"Perhaps the most impressive of all the cookbook blogs are the three devoted to the 2004 edition of Gourmet magazine's "The Gourmet Cookbook" -- all 5¼ pounds and 1,300-odd recipes of it. Befitting this culinary Everest, all three writers are overachievers in their professional lives."

--Lee Gomes, The Wall Street Journal, May 28, 2008
"I should have told you before how much I've been enjoying reading your thoughts. You seem like such a great cook."

--Ruth Reichl, Editor-in-Chief of Gourmet Magazine, June 8 2008, comment on "Chocolate Velvet Ice Cream".

Sunday, September 27, 2009

Bellinis, and Shellfish Watermelon Ceviche, Take One

Oh, you were perhaps looking forward to Bluefish with Green Tomato and Watermelon Salsa? Well, so was I until I looked at the recipe again and saw that it called for sea bass, not bluefish. They don't taste anything like the same, so I cooked the bluefish with the Lemon Caper Brown-Butter Sauce from the Gourmet Cookbook. Mighty fine! But these green tomatoes aren't really going away very quickly so stay tuned--seriously.

So--I effed up the Shellfish Watermelon Ceviche. How, you may be wondering? Argh--really through my own arrogance, which is just so aggravating sometimes.

Here's what happened. Actually first let me tell you how it is that I first found out about ceviche--many many many moons ago at a friend's wedding I had ceviche for the first time. I was amazed when the technique was explained to me--the shellfish wasn't cooked with heat, it was "cooked" with the acidity from limes and lemons. I could go into a long explanation about denatured protiens but it's really kind of boring--the end result is something that has the same basic mouthfeel of fish that's been cooked with heat.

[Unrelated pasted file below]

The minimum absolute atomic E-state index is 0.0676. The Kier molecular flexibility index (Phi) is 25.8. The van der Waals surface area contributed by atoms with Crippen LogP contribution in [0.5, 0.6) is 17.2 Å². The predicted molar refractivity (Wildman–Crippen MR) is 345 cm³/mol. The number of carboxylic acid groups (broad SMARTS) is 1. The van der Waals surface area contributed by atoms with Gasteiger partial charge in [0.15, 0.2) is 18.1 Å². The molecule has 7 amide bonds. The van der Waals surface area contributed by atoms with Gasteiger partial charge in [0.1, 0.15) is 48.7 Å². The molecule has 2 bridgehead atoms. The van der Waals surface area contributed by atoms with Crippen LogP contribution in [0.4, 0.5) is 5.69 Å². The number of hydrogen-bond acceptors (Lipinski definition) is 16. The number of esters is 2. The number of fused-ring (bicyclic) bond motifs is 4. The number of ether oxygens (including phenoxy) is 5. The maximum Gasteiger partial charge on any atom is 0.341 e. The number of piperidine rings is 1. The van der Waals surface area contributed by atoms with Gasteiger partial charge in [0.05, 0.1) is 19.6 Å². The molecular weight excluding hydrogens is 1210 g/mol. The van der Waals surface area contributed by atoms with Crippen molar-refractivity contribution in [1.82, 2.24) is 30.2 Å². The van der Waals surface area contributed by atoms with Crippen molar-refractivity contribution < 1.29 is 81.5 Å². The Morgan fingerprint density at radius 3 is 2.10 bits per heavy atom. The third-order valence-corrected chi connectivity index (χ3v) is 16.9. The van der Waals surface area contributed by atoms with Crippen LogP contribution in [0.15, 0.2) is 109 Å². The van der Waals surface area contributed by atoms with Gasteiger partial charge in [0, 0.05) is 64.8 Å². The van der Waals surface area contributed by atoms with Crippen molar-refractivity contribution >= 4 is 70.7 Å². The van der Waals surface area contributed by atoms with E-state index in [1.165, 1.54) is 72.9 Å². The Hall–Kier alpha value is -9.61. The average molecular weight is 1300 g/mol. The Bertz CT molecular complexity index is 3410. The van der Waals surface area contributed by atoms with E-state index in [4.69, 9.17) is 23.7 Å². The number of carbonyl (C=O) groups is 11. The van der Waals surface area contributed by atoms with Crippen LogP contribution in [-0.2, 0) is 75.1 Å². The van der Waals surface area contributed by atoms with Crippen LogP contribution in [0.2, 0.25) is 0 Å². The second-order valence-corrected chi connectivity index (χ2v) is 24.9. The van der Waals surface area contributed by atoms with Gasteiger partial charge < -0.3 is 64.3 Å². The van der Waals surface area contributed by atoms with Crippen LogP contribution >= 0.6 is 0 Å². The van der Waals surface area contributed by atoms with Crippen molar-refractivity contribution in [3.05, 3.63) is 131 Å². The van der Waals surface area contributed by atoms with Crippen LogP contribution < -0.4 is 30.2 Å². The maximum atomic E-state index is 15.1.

So, that's what I always thought--that ceviche was in essence, raw seafood cured with citrus juice, with some other stuff thrown in. And when I took a look at this recipe, I saw that it called for some poaching of shellfish--the scallops and the shrimp--and the lobster you've bought already cooked. The reason? It "eliminates any food safety concerns", according to the head notes.

Feh! I live in one of the most amazing seafood locations in the world, and I should have food safety concerns? I think not!

So I merrily chopped up my raw scallops and shrimp and mixed them in with the lobster and other ceviche ingredients, and waited for the magic to begin.

And waited.

And waited.

And stirred the ceviche.

And waited.

And 24 hours later came to the conclusion that perhaps there might have been a reason why poaching is called for.

And did a little research.

And discovered (thank you o font of information, Wikipedia) that in every country where ceviche is served (think places with hot weather), the fish is put in raw, but the shellfish is poached.

Also, for those daring enough to drink the ceviche "juice", it's considered an excellent cure for a hangover.

Good to know! But that didn't really help me with my quandry, which is that I had a bowl of mostly raw shellfish, cooked lobster, and ceviche stuff.